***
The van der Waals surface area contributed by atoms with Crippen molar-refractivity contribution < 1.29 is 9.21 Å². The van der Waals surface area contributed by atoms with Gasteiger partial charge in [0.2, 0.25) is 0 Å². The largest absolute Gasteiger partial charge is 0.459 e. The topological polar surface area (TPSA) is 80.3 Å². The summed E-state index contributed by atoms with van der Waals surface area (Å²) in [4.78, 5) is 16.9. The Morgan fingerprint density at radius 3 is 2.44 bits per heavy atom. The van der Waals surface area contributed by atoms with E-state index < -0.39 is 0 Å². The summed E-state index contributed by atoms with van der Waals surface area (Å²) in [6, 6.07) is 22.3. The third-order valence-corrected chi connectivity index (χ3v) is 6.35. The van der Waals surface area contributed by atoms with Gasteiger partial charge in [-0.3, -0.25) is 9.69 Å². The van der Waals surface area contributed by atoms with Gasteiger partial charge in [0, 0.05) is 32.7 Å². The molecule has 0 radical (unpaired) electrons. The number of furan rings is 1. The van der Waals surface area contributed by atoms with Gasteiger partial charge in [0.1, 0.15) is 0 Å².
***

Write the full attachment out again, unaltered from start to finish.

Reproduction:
The van der Waals surface area contributed by atoms with Crippen molar-refractivity contribution < 1.29 is 9.21 Å². The van der Waals surface area contributed by atoms with Gasteiger partial charge in [0.2, 0.25) is 0 Å². The largest absolute Gasteiger partial charge is 0.459 e. The topological polar surface area (TPSA) is 80.3 Å². The summed E-state index contributed by atoms with van der Waals surface area (Å²) in [4.78, 5) is 16.9. The Morgan fingerprint density at radius 3 is 2.44 bits per heavy atom. The van der Waals surface area contributed by atoms with E-state index < -0.39 is 0 Å². The summed E-state index contributed by atoms with van der Waals surface area (Å²) in [6, 6.07) is 22.3. The third-order valence-corrected chi connectivity index (χ3v) is 6.35. The van der Waals surface area contributed by atoms with Gasteiger partial charge in [-0.3, -0.25) is 9.69 Å². The van der Waals surface area contributed by atoms with Gasteiger partial charge in [0, 0.05) is 32.7 Å². The molecule has 0 radical (unpaired) electrons. The number of furan rings is 1. The van der Waals surface area contributed by atoms with Gasteiger partial charge in [0.1, 0.15) is 0 Å².